They may find it difficult to understand the situation at first and may also miss going out or sharing games with their friends. Making up stories or games can help you develop a tailored message.
- Maintain a healthy lifestyle.
Along with food and physical activity, you need to pay attention to breaks. If you are going to spend many hours at home, it is advisable not to have too many unhealthy foods in the house, such as processed foods or products with a high proportion of sugar, as being at home for so many hours at a time can make it easier to give in to temptation. It is advisable to eat as much healthy food as possible and to keep our energy level constant.
Let’s take breaks to stretch our legs and do moderate physical exercise, we can even organize it as a game and let the children participate too, the important thing is to move and stay active.
Our tiredness makes it more difficult to maintain control over our emotions. If we are tired or grumpy, we will pass on our moods to our children, there will be more chance of conflict and it will be much more difficult to make good use of our time. Therefore, it is important that we respect our sleeping hours and our breaks to maintain a good level of energy to help us get through the day.
- Identify the work space.
Ideally, of course, we should have a separate place where we can maintain sufficient concentration, where we can close the door and get on with our lives, but this is not always possible. The house may not be big enough or the children may need constant supervision. If this is the case, then the ideal is to keep the workplace always in the same place, separating it from their play area, explaining our activity to them, perhaps allowing them to feed their curiosity for a while and in this way making it easier for them to “respect” it.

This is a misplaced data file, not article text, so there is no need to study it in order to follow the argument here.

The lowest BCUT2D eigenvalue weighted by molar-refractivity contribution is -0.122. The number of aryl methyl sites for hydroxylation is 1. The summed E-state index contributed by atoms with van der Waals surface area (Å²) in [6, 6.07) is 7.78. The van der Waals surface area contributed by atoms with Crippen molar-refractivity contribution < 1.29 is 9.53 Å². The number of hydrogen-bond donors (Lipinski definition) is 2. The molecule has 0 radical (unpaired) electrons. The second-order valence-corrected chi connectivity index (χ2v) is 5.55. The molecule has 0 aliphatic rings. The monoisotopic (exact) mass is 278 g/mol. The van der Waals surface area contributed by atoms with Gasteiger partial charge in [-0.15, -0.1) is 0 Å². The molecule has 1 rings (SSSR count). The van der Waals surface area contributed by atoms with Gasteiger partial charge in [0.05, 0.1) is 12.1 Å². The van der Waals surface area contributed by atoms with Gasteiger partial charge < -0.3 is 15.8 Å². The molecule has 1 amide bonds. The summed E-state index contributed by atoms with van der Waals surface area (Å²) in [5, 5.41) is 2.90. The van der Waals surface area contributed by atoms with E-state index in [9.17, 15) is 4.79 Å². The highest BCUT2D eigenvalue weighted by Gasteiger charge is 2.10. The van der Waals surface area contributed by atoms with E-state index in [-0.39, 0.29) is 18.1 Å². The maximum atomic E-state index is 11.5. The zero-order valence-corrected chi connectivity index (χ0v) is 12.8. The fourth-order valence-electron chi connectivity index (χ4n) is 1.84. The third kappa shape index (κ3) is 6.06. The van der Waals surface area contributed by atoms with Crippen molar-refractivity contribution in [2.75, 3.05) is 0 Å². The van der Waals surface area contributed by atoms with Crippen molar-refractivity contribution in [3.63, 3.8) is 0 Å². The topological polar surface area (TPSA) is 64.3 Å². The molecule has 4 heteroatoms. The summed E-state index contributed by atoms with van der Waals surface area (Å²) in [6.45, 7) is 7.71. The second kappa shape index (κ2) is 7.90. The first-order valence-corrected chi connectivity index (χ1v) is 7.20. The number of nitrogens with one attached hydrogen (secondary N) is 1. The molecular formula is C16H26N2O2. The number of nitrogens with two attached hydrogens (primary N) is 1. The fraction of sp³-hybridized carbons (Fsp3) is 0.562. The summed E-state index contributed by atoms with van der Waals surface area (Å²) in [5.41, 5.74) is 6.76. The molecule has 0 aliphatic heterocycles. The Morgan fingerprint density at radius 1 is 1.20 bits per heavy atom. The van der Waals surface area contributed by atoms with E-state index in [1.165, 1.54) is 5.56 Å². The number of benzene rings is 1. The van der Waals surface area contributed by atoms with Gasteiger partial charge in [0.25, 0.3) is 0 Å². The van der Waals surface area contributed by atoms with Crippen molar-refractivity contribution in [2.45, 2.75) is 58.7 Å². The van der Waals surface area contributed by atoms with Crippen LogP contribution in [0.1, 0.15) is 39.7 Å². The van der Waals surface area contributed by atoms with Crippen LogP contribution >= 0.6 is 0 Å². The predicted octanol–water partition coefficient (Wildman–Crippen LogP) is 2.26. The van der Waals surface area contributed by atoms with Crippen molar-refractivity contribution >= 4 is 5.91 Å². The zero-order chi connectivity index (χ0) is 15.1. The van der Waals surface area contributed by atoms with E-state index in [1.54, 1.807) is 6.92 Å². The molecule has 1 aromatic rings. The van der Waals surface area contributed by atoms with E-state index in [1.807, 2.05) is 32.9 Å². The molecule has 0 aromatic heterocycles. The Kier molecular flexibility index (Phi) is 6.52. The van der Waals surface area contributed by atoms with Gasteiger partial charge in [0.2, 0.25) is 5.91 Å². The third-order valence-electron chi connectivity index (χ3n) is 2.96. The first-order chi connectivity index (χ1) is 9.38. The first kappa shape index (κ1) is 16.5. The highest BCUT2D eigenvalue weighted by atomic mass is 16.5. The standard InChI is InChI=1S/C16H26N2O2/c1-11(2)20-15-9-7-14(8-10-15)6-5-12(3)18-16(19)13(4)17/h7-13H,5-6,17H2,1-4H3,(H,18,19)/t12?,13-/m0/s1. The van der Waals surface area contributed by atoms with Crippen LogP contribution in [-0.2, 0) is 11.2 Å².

- Adapt the schedules.
One way to optimize our time is to take advantage of the hours when the children sleep. It is possible that in the afternoon we are already too tired to start working, if not, I encourage you to do so if you are one of those who find concentration and maximum productivity in the last hours of the day. However, if you are one of those who gets out of bed effortlessly, you can bring forward your alarm clock and take advantage of the first hours of the day when the kids are still sleeping to give your projects a boost before the regular activity starts.